07/17/2003 11:00PM

Playing the casino name game

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What's in a name? For people, last names are handed down through the family tree. First names, however, are a matter of choice.

Sometimes that choice is not so great. Take horse names, for example. The great ones had great names: Secretariat, Affirmed, Seattle Slew, Citation, Seabiscuit. Atswhatimtalknbout? Come on.

A name is meant to last a lifetime. Except here in Las Vegas, where names change as often as the Strip skyline.

Take the parent company of Bally's. Bally's, located at the Strip and Flamingo Road, used to be the flagship property of a company of the same name. Then the company was sold to Hilton Hotels, and Bally's joined that company's portfolio. Then, Hilton bought Caesars Palace from Starwood Hotels & Resorts, and a new gaming company was created: Park Place Entertainment.

Just last week, Park Place Entertainment announced a name change. Now, all Park Place hotel-casinos, including Bally's, are under the umbrella of Caesars Entertainment Inc.

Are you following me?

The parent of the MGM Grand was once just called MGM Grand. But then MGM merged with Steve Wynn's Mirage Corp. So Wynn's stable of megaresorts - which includes The Mirage, Bellagio, and Treasure Island - are now owned by a company called MGM Mirage.

Back in 1988, Wynn was so intent on maintaining the integrity of The Mirage that he actually bought the rights to the name from a small Las Vegas motel and an apartment complex. After all, you wouldn't want a cab driver taking you to some seedy motel in the name of The Mirage, would you?

The most recent name change at MGM Mirage came at Treasure Island last week. In an effort to make the pirate ship-themed property more hip, the company changed its name to just "TI."

Still following?

In 2000, Wynn bought the Desert Inn property and promptly closed it to make way for another megaresort. The DI, which is across the street from the TI, was to become La Reve, French for "The Dream." But even before the $2 billion property got its sign, Wynn had a change of mind - and name. It seems market research revealed that Wynn's name was seen much more favorably than the name La Reve. Freedom fries, anyone?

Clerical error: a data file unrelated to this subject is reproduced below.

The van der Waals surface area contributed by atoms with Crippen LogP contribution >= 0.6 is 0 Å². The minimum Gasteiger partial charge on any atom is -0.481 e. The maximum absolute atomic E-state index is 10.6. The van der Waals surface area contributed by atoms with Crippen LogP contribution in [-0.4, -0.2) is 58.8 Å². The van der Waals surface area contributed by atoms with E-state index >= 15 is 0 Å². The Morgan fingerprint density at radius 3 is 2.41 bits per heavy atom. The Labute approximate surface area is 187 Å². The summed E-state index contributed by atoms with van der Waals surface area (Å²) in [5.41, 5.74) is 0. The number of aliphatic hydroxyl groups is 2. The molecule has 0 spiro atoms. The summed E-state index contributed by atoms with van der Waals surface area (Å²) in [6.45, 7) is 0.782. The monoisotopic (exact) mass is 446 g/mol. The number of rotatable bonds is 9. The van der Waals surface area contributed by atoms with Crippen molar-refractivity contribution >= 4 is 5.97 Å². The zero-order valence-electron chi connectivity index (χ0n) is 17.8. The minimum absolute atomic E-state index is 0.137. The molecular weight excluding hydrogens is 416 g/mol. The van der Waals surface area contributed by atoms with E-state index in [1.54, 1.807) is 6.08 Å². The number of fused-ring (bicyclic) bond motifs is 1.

Now, the new resort will be named Wynn Las Vegas. Wynn reluctantly made the change after being pushed by his advisers, which reportedly included close friends Steven Spielberg and Barry Diller. It was even reported that Wynn called The Donald for advice on changing the project's name.

Another example of the name-change game is the former Circus Circus Corp. Once, as the name implied, a family-oriented, slots-driven operation, Circus Circus has grown to become a group of properties - three of them adjacent to each other, Excalibur, Luxor, and Mandalay Bay - aimed mostly at adults with plenty of disposable income.

And its name reflects its new position in the marketplace: Mandalay Resort Group.

When a new property rises on the place of an old, it is usually renamed. Wynn avoided any association with former property names as he reshaped a good portion of the Strip. He built The Mirage on the old Castaways land. He raised the Bellagio from the old Dunes corner. And, he is leaving the Desert Inn buried beneath Wynn Las Vegas.

Those who rebuilt the Aladdin should have heeded his lead.

While the old Aladdin was razed in the late 1990's for a new complex, the name was never changed. The new $1.2 billion resort that opened in August 2000 had to seek Chapter 11 bankruptcy protection by September 2001.

Less than a month ago, a partnership headed by Planet Hollywood co-founder Robert Earl won the bid to buy the Aladdin out of bankruptcy for $635 million. The Aladdin will now undergo almost $100 million of renovations.

It will be named Planet Hollywood Hotel Casino.

Ralph Siraco is turf editor for the Las Vegas Sun and host of the Race Day Las Vegas radio show.